VV Cephei A 1,050 VV Cep A is a highly distorted star in a binary system, losing mass to its B-type companion VV Cephei B for at least part of its orbit. Older estimates have given much larger sizes. [17]
V602 Carinae 1,050 [18]
KW Sagittarii 1,009 [2]
NR Vulpeculae 980 [7]
GCIRS 7 960 [19]
Betelgeuse 955 (-1,200) Alpha Orionis. Ninth brightest star in the night sky. [20]
BI Cygni 916 (-1,240) [7][10]
Antares A 883 Alpha Scorpii A
Theta Muscae 878
BC Cygni 856 (-1,553) [7]
TZ Cassiopeiae 800
IX Carinae 790 [7]
S Persei 780 (-1,230) In the Perseus Double Cluster. [7]
SU Persei 780 In the Perseus Double Cluster [7]
RS Persei 740-800 In the Perseus Double Cluster. [7]
T Cephei 742
CW Leonis 700
V382 Carinae 700 Yellow hypergiant, one of the rarest types of star.
The following well-known stars are listed for the purpose of comparison.
Star name Solar radii
(Sun = 1)
Notes Ref.
RW Cygni 680 (-980) [7]
TV Geminorum 620-710 [7]
V509 Cassiopeiae 650 Yellow hypergiant, one of the rarest types of a star.
V1749 Cygni 620 (-1,040) [7]
CE Tauri ("Ruby Star") 601 Can be occulted by the Moon, allowing accurate determination of its apparent diameter.
V355 Cephei 535 [7][10]
R Leporis ("Hind's Crimson Star") 500 One of the largest carbon stars existent in the Milky Way.
Rho Cassiopeiae 450 A yellow hypergiant, one of the rarest types of a star.
Eta Carinae A (Tseen She) 60-800 Previously thought to be the most massive single star, but in 2005 it was realized to be a binary system
La Superba (Y Canum Venaticorum) 390 Currently one of the coolest and reddest stars.
V838 Monocerotis 380 Once topped to the list as one of the largest stars, after experiencing a nova outburst it gradually decreased in size.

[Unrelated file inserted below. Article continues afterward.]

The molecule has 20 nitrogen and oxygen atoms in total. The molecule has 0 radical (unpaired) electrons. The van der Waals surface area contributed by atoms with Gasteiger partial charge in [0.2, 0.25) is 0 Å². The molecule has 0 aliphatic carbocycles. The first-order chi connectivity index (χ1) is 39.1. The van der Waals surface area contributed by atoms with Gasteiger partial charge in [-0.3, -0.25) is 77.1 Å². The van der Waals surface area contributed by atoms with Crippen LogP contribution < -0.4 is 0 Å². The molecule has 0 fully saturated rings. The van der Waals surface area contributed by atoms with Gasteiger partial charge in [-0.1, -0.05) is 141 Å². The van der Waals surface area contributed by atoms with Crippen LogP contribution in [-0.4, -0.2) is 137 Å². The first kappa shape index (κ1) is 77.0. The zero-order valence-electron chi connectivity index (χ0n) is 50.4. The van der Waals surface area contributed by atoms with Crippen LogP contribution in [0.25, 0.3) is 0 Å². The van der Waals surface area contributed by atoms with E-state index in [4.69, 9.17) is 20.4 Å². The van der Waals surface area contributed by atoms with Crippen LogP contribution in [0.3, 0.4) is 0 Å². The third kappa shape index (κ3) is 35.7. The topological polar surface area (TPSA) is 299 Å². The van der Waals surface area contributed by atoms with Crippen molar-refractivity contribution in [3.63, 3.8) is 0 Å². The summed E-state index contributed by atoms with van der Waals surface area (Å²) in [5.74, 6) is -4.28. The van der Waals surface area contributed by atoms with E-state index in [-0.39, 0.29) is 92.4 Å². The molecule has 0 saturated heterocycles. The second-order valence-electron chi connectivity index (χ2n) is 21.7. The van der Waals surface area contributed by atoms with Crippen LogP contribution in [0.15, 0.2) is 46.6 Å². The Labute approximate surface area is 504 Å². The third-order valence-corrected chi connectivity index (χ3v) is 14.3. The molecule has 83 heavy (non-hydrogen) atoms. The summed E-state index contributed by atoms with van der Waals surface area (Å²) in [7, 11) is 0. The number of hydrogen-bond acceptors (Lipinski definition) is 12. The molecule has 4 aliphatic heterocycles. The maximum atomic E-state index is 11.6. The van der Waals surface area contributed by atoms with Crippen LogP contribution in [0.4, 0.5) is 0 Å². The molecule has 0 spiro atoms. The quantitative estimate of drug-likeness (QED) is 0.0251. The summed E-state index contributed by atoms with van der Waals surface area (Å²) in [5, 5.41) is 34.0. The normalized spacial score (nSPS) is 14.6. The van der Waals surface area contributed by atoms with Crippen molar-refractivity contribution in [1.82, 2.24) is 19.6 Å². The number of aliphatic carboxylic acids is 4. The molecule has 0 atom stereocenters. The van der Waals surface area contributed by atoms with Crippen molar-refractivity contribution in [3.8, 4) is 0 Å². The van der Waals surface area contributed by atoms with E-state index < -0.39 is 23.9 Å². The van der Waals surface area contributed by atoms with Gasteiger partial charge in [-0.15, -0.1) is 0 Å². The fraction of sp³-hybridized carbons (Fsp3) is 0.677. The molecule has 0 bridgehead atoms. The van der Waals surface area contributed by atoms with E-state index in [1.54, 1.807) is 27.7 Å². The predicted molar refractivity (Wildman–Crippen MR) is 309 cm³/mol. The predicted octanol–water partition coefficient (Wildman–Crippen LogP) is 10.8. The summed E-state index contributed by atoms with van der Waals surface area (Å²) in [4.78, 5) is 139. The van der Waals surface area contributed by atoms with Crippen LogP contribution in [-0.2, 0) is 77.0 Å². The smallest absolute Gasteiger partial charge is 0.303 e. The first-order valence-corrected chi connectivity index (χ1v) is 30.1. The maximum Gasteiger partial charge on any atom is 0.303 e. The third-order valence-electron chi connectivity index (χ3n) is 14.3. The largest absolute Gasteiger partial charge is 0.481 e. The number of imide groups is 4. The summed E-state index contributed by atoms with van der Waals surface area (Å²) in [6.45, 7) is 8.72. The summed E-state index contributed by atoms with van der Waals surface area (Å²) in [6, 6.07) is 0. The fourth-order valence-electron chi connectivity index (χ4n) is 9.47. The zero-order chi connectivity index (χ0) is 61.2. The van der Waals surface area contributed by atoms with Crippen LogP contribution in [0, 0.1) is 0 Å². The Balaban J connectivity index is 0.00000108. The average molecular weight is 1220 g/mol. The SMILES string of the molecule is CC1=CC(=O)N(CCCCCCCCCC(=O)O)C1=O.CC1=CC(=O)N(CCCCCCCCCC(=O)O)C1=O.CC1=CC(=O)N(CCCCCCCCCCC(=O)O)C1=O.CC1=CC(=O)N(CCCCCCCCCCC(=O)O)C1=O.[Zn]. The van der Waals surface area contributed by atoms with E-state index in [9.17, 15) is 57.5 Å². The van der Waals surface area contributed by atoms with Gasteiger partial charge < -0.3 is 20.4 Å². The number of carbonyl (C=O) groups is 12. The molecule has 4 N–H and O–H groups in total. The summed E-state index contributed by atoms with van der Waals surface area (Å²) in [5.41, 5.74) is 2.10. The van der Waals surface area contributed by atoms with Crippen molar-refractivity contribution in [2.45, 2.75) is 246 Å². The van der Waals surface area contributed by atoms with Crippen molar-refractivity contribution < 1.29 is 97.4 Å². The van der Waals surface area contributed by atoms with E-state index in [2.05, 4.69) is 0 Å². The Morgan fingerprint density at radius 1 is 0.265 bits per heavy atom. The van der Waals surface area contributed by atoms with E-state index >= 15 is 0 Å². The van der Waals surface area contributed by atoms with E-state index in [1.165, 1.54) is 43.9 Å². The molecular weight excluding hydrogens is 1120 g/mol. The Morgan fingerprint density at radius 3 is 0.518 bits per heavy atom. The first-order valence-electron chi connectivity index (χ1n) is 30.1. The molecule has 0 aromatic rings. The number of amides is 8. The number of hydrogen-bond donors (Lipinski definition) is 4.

R Doradus 370 Star with the second largest apparent size after the Sun.
Mira A (Omicron Ceti) 332-402 Prototype Mira variable
The Pistol Star 306 Blue hypergiant, currently among the most massive and luminous stars.
Alpha Herculis (Ras Algethi) 264-303
S Doradus 240 Prototype S Doradus variable
Deneb (Alpha Cygni) 203 19th brightest star in the night sky.
Peony Nebula Star 92 Candidate for most luminous star in the Milky Way.
Rigel A (Beta Orionis A) 78.9 Seventh brightest star in the night sky.
Canopus (Alpha Carinae) 71.4 Second brightest star in the night sky.
Aldebaran (Alpha Tauri) 44.2 [21]
R136a1 28.8 - 35.4 Also on the list as the most massive and luminous star.
HDE226868 21 The supergiant companion of black hole Cygnus X-1. The black hole is 500,000 times smaller than the star.

See also


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  2. ^ a b c Arroyo-Torres, B.; Wittkowski, M.; Marcaide, J. M.; Hauschildt, P. H. (2013). "The atmospheric structure and fundamental parameters of the red supergiants AH Scorpii, UY Scuti, and KW Sagittarii". Astronomy & Astrophysics 554: A76. arXiv:1305.6179. Bibcode:2013A&A...554A..76A. doi:10.1051/0004-6361/201220920. 
  3. ^ Emily M. Levesque; Philip Massey; Bertrand Plez & Knut A. G. Olsen (June 2009). "The Physical Properties of the Red Supergiant WOH G64: The Largest Star Known?". Astronomical Journal 137 (6): 4744. arXiv:0903.2260. Bibcode:2009AJ....137.4744L. doi:10.1088/0004-6256/137/6/4744. 
  4. ^ Humphreys, R. M. (1978). "Studies of luminous stars in nearby galaxies. I. Supergiants and O stars in the Milky Way". The Astrophysical Journal Supplement Series 38: 309. Bibcode:1978ApJS...38..309H. doi:10.1086/190559. 
  5. ^ Davies, Ben; Kudritzki, Rolf-Peter; Figer, Donald F. (2010). "The potential of red supergiants as extragalactic abundance probes at low spectral resolution". Monthly Notices of the Royal Astronomical Society 407 (2): 1203. arXiv:1005.1008. Bibcode:2010MNRAS.407.1203D. doi:10.1111/j.1365-2966.2010.16965.x.